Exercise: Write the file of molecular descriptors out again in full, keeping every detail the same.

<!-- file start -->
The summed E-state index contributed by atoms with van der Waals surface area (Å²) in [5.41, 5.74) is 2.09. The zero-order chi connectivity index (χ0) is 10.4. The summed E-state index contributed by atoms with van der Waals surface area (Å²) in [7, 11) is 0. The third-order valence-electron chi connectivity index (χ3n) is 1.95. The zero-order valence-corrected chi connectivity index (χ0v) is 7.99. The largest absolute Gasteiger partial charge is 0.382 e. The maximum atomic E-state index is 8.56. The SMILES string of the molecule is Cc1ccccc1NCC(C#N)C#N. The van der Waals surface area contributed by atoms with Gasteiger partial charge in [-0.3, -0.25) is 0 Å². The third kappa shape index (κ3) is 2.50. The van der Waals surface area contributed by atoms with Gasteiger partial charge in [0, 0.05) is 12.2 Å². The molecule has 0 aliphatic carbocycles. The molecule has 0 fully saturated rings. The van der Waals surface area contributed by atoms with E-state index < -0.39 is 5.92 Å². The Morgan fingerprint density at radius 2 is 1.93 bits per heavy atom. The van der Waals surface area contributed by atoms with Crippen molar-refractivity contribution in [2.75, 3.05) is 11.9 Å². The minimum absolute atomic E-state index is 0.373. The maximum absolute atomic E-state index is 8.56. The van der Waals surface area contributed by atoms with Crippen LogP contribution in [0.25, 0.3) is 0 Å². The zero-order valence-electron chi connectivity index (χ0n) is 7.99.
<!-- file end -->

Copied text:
The summed E-state index contributed by atoms with van der Waals surface area (Å²) in [5.41, 5.74) is 2.09. The zero-order chi connectivity index (χ0) is 10.4. The summed E-state index contributed by atoms with van der Waals surface area (Å²) in [7, 11) is 0. The third-order valence-electron chi connectivity index (χ3n) is 1.95. The zero-order valence-corrected chi connectivity index (χ0v) is 7.99. The largest absolute Gasteiger partial charge is 0.382 e. The maximum atomic E-state index is 8.56. The SMILES string of the molecule is Cc1ccccc1NCC(C#N)C#N. The van der Waals surface area contributed by atoms with Gasteiger partial charge in [-0.3, -0.25) is 0 Å². The third kappa shape index (κ3) is 2.50. The van der Waals surface area contributed by atoms with Gasteiger partial charge in [0, 0.05) is 12.2 Å². The molecule has 0 aliphatic carbocycles. The molecule has 0 fully saturated rings. The van der Waals surface area contributed by atoms with E-state index < -0.39 is 5.92 Å². The Morgan fingerprint density at radius 2 is 1.93 bits per heavy atom. The van der Waals surface area contributed by atoms with Crippen molar-refractivity contribution in [2.75, 3.05) is 11.9 Å². The minimum absolute atomic E-state index is 0.373. The maximum absolute atomic E-state index is 8.56. The van der Waals surface area contributed by atoms with Crippen LogP contribution in [0.25, 0.3) is 0 Å². The zero-order valence-electron chi connectivity index (χ0n) is 7.99.